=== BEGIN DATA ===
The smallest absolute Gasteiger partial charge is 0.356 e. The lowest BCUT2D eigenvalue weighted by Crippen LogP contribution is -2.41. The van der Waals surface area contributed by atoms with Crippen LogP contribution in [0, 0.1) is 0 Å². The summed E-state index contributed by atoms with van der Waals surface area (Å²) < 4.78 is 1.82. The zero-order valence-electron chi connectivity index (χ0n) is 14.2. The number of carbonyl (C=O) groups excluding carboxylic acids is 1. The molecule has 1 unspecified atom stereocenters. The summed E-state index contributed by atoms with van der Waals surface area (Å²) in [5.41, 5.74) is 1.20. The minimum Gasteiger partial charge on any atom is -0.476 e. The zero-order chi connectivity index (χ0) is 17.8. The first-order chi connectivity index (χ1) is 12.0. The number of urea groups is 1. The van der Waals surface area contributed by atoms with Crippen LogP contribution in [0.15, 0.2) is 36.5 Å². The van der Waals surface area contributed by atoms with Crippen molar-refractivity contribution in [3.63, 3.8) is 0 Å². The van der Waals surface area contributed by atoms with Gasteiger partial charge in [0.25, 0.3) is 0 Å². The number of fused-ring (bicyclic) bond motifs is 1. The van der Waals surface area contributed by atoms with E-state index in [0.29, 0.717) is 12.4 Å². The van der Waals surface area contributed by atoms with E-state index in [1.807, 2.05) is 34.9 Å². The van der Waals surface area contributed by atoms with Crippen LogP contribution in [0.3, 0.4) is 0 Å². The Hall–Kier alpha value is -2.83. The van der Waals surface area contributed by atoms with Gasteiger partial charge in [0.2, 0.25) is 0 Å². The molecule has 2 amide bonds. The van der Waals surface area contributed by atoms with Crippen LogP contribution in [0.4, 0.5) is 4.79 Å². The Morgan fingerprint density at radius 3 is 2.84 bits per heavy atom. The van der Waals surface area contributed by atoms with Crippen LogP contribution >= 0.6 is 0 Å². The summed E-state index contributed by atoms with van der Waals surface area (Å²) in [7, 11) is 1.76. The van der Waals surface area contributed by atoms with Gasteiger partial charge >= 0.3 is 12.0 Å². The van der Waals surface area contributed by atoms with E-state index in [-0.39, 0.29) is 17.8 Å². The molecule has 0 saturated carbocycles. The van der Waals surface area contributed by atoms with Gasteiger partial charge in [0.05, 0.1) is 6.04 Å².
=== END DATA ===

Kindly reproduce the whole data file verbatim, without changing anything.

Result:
The smallest absolute Gasteiger partial charge is 0.356 e. The lowest BCUT2D eigenvalue weighted by Crippen LogP contribution is -2.41. The van der Waals surface area contributed by atoms with Crippen LogP contribution in [0, 0.1) is 0 Å². The summed E-state index contributed by atoms with van der Waals surface area (Å²) < 4.78 is 1.82. The zero-order valence-electron chi connectivity index (χ0n) is 14.2. The number of carbonyl (C=O) groups excluding carboxylic acids is 1. The molecule has 1 unspecified atom stereocenters. The summed E-state index contributed by atoms with van der Waals surface area (Å²) in [5.41, 5.74) is 1.20. The minimum Gasteiger partial charge on any atom is -0.476 e. The zero-order chi connectivity index (χ0) is 17.8. The first-order chi connectivity index (χ1) is 12.0. The number of urea groups is 1. The van der Waals surface area contributed by atoms with Crippen LogP contribution in [0.15, 0.2) is 36.5 Å². The van der Waals surface area contributed by atoms with Crippen molar-refractivity contribution in [3.63, 3.8) is 0 Å². The van der Waals surface area contributed by atoms with Gasteiger partial charge in [0.25, 0.3) is 0 Å². The number of fused-ring (bicyclic) bond motifs is 1. The van der Waals surface area contributed by atoms with E-state index in [0.29, 0.717) is 12.4 Å². The van der Waals surface area contributed by atoms with E-state index in [1.807, 2.05) is 34.9 Å². The van der Waals surface area contributed by atoms with Crippen LogP contribution in [0.3, 0.4) is 0 Å². The Hall–Kier alpha value is -2.83. The van der Waals surface area contributed by atoms with Gasteiger partial charge in [0.2, 0.25) is 0 Å². The molecule has 2 amide bonds. The van der Waals surface area contributed by atoms with Crippen LogP contribution in [0.4, 0.5) is 4.79 Å². The Morgan fingerprint density at radius 3 is 2.84 bits per heavy atom. The van der Waals surface area contributed by atoms with Crippen LogP contribution >= 0.6 is 0 Å². The summed E-state index contributed by atoms with van der Waals surface area (Å²) in [7, 11) is 1.76. The van der Waals surface area contributed by atoms with Gasteiger partial charge >= 0.3 is 12.0 Å². The van der Waals surface area contributed by atoms with E-state index in [-0.39, 0.29) is 17.8 Å². The molecule has 0 saturated carbocycles. The van der Waals surface area contributed by atoms with Gasteiger partial charge in [0.05, 0.1) is 6.04 Å².